Those who dare to speak in parliament these days of kindliness and justice, are openly mocked – and, Attack notes, it wasn’t always so. Feudalism still persisted in mainland Europe until the 1840s and in Clare’s day in reality it was still the norm in the British countryside (as to a significant extent of course still is). I was taught as a modern townie that feudalism belonged to a barbaric age that we have mercifully out-grown, and so it should do – yet in some ways feudalism could be far more benign than what we have today. For feudal lords recognized the principle of noblesse oblige – that those in power had a duty, ultimately to God, to treat their underlings fairly and with compassion. Many did just that, sometimes because they were nice people, sometimes through enlightened self-interest (starving peasants are less use, on the whole, than those who are physically fit), and sometimes simply for social reasons – it was ungentlemanly, infra dig, to be seen to treat servants and peasants unjustly.

But the modern elite has risen to power through commerce, and the richest of all live entirely in the abstract world of money and never actually see the goods they trade in, or know or care about the people who produced them or at what cost. Usually, to be fair, the new rich do not actually believe that they are made of finer clay than the rest, as the old aristocracy did. They do feel though, in brute Darwinian vein, that they must have risen to the top through their own merit, and fully deserve their status. Unlike their feudal predecessors, they have inherited no sense of obligation and do not feel any, except perhaps towards their own flesh and blood and to what George W Bush called “my kind of people”. The odd donation to charity apparently compensates for their general social indifference. So now in some ways we have the worst of all worlds – a ruling elite, immensely rich, but with no in-built sense of responsibility. According to the early 20th century socialists Beatrice and Sidney Webb, the switch from one mind-set to the other initially occurred quite quickly, late in the 18th century, at about the time that Clare was born: “within a generation the House of Commons exchanged its policy of mediaeval protectionism for one of ‘administrative nihilism’”.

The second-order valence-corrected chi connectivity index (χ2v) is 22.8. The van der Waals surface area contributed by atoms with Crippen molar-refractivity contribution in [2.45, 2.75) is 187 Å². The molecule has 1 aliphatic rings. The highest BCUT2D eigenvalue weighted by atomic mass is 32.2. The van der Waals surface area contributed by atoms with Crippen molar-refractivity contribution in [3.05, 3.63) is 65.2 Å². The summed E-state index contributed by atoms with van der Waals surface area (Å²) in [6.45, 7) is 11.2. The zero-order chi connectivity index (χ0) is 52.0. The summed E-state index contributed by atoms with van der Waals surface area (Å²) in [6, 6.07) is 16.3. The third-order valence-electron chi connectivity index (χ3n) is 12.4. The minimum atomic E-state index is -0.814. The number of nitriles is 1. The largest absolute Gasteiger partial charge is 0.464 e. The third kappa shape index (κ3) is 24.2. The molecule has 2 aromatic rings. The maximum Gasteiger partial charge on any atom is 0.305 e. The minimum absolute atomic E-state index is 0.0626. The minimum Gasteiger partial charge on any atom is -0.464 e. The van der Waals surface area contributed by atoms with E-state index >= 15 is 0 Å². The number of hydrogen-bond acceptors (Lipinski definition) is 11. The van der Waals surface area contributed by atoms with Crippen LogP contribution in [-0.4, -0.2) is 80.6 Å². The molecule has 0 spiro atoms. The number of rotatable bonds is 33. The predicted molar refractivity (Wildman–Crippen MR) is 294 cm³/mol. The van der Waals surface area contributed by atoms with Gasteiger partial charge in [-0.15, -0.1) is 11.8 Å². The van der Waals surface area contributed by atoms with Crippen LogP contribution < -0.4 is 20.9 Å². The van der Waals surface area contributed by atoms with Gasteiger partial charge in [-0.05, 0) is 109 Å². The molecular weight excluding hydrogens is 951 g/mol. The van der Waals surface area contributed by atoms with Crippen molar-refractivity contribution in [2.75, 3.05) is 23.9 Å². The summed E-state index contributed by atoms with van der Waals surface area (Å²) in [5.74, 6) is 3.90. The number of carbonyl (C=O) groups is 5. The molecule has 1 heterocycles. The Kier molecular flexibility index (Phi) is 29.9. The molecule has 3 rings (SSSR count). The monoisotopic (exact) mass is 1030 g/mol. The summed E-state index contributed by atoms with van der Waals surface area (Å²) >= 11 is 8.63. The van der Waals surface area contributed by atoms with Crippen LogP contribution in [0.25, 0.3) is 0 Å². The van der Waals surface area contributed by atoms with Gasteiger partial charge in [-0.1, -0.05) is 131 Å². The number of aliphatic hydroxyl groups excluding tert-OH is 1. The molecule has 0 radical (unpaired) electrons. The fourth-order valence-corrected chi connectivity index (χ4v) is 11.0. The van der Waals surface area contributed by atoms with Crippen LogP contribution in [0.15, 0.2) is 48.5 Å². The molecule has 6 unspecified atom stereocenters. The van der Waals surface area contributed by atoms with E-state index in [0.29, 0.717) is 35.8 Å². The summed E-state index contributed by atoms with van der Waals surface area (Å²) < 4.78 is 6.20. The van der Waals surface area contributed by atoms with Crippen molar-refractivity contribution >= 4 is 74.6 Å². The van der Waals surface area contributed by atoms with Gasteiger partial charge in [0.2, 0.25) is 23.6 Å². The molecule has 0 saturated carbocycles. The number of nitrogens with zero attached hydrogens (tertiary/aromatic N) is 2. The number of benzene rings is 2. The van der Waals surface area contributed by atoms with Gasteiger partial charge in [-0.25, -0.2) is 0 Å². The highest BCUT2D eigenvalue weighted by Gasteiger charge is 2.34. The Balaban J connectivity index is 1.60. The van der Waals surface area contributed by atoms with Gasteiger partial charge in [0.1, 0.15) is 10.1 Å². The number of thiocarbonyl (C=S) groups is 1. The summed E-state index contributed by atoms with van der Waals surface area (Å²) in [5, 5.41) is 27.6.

Yet still there is worse. For now, as in Clare’s day, the changes that can be so damaging to people, wildlife, and landscapes are held to represent progress, and progress is seen to be inexorable – presented to us, in high-falutin’ rhetoric, as “Man’s Destiny”. It’s considered reprehensible, backsliding, letting the side down, not to go with the flow, however destructive the flow may be. The Luddites drew attention to what perhaps is still the greatest dilemma of our age; how humanity can live with the machines that can make life more agreeable but can also, all too easily, make many of us redundant – and indeed, in the long run, render all of humanity obsolete. They were prophetic. But “Luddite”, now, has become a term of abuse.

Clare saw the first stirrings of what might properly be called modernity – social, political, economic, technical – and recorded it all beautifully. We have moved on technically since Clare’s time but in the ways that really matter, socially and morally, hardly at all. If he were around today he might write in a different style but his message would surely be the same.